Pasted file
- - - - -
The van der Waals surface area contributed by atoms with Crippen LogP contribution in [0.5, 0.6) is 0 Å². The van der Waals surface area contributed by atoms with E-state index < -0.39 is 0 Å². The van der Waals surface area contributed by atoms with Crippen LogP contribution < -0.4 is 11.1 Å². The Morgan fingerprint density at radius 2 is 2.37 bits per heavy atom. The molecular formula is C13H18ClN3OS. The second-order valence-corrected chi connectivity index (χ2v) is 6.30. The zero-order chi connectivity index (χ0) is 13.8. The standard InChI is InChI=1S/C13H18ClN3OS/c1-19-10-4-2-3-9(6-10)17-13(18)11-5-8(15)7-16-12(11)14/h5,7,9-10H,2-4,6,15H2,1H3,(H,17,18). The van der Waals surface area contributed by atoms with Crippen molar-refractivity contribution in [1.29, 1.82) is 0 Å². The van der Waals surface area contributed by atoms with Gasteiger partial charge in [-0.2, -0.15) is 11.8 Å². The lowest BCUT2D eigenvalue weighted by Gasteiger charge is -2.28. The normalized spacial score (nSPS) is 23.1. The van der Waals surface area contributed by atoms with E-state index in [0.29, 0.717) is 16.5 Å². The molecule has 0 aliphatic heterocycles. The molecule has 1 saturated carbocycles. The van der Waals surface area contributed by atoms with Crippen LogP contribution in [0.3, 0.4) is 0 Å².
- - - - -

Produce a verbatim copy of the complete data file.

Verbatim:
The van der Waals surface area contributed by atoms with Crippen LogP contribution in [0.5, 0.6) is 0 Å². The van der Waals surface area contributed by atoms with E-state index < -0.39 is 0 Å². The van der Waals surface area contributed by atoms with Crippen LogP contribution < -0.4 is 11.1 Å². The Morgan fingerprint density at radius 2 is 2.37 bits per heavy atom. The molecular formula is C13H18ClN3OS. The second-order valence-corrected chi connectivity index (χ2v) is 6.30. The zero-order chi connectivity index (χ0) is 13.8. The standard InChI is InChI=1S/C13H18ClN3OS/c1-19-10-4-2-3-9(6-10)17-13(18)11-5-8(15)7-16-12(11)14/h5,7,9-10H,2-4,6,15H2,1H3,(H,17,18). The van der Waals surface area contributed by atoms with Crippen molar-refractivity contribution in [1.29, 1.82) is 0 Å². The van der Waals surface area contributed by atoms with Gasteiger partial charge in [-0.2, -0.15) is 11.8 Å². The lowest BCUT2D eigenvalue weighted by Gasteiger charge is -2.28. The normalized spacial score (nSPS) is 23.1. The van der Waals surface area contributed by atoms with E-state index in [0.29, 0.717) is 16.5 Å². The molecule has 0 aliphatic heterocycles. The molecule has 1 saturated carbocycles. The van der Waals surface area contributed by atoms with Crippen LogP contribution in [0.3, 0.4) is 0 Å².